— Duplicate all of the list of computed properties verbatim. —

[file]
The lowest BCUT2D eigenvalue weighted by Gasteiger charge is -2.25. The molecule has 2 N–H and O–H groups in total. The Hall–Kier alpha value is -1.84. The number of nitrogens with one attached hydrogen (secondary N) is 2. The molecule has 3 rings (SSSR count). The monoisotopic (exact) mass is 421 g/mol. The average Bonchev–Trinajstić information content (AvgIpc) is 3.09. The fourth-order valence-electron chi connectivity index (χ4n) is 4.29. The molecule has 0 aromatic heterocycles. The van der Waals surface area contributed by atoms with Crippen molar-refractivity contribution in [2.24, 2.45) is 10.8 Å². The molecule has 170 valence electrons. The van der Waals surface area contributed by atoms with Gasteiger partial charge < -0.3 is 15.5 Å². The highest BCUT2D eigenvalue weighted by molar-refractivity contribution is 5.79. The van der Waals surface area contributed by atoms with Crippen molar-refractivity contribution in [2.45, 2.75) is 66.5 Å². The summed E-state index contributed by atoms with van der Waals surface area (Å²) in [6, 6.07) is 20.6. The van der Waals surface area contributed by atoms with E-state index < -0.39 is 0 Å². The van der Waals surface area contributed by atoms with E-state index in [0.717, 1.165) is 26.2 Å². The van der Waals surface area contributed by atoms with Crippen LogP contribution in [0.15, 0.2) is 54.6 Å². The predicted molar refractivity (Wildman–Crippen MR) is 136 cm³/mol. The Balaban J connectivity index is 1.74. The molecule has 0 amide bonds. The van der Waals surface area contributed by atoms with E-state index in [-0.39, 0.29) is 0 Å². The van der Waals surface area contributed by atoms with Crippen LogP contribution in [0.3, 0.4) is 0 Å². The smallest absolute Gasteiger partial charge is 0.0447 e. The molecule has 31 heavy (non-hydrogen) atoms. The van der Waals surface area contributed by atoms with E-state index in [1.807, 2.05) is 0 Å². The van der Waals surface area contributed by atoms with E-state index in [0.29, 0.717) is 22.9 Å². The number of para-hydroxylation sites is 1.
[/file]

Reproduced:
The lowest BCUT2D eigenvalue weighted by Gasteiger charge is -2.25. The molecule has 2 N–H and O–H groups in total. The Hall–Kier alpha value is -1.84. The number of nitrogens with one attached hydrogen (secondary N) is 2. The molecule has 3 rings (SSSR count). The monoisotopic (exact) mass is 421 g/mol. The average Bonchev–Trinajstić information content (AvgIpc) is 3.09. The fourth-order valence-electron chi connectivity index (χ4n) is 4.29. The molecule has 0 aromatic heterocycles. The van der Waals surface area contributed by atoms with Crippen molar-refractivity contribution in [2.24, 2.45) is 10.8 Å². The molecule has 170 valence electrons. The van der Waals surface area contributed by atoms with Gasteiger partial charge < -0.3 is 15.5 Å². The highest BCUT2D eigenvalue weighted by molar-refractivity contribution is 5.79. The van der Waals surface area contributed by atoms with Crippen molar-refractivity contribution in [2.45, 2.75) is 66.5 Å². The summed E-state index contributed by atoms with van der Waals surface area (Å²) in [6, 6.07) is 20.6. The van der Waals surface area contributed by atoms with E-state index < -0.39 is 0 Å². The van der Waals surface area contributed by atoms with E-state index in [0.717, 1.165) is 26.2 Å². The van der Waals surface area contributed by atoms with Crippen LogP contribution in [0.15, 0.2) is 54.6 Å². The predicted molar refractivity (Wildman–Crippen MR) is 136 cm³/mol. The Balaban J connectivity index is 1.74. The molecule has 0 amide bonds. The van der Waals surface area contributed by atoms with E-state index in [-0.39, 0.29) is 0 Å². The van der Waals surface area contributed by atoms with Crippen LogP contribution in [0.3, 0.4) is 0 Å². The smallest absolute Gasteiger partial charge is 0.0447 e. The molecule has 31 heavy (non-hydrogen) atoms. The van der Waals surface area contributed by atoms with E-state index in [1.807, 2.05) is 0 Å². The van der Waals surface area contributed by atoms with E-state index in [0.29, 0.717) is 22.9 Å². The number of para-hydroxylation sites is 1.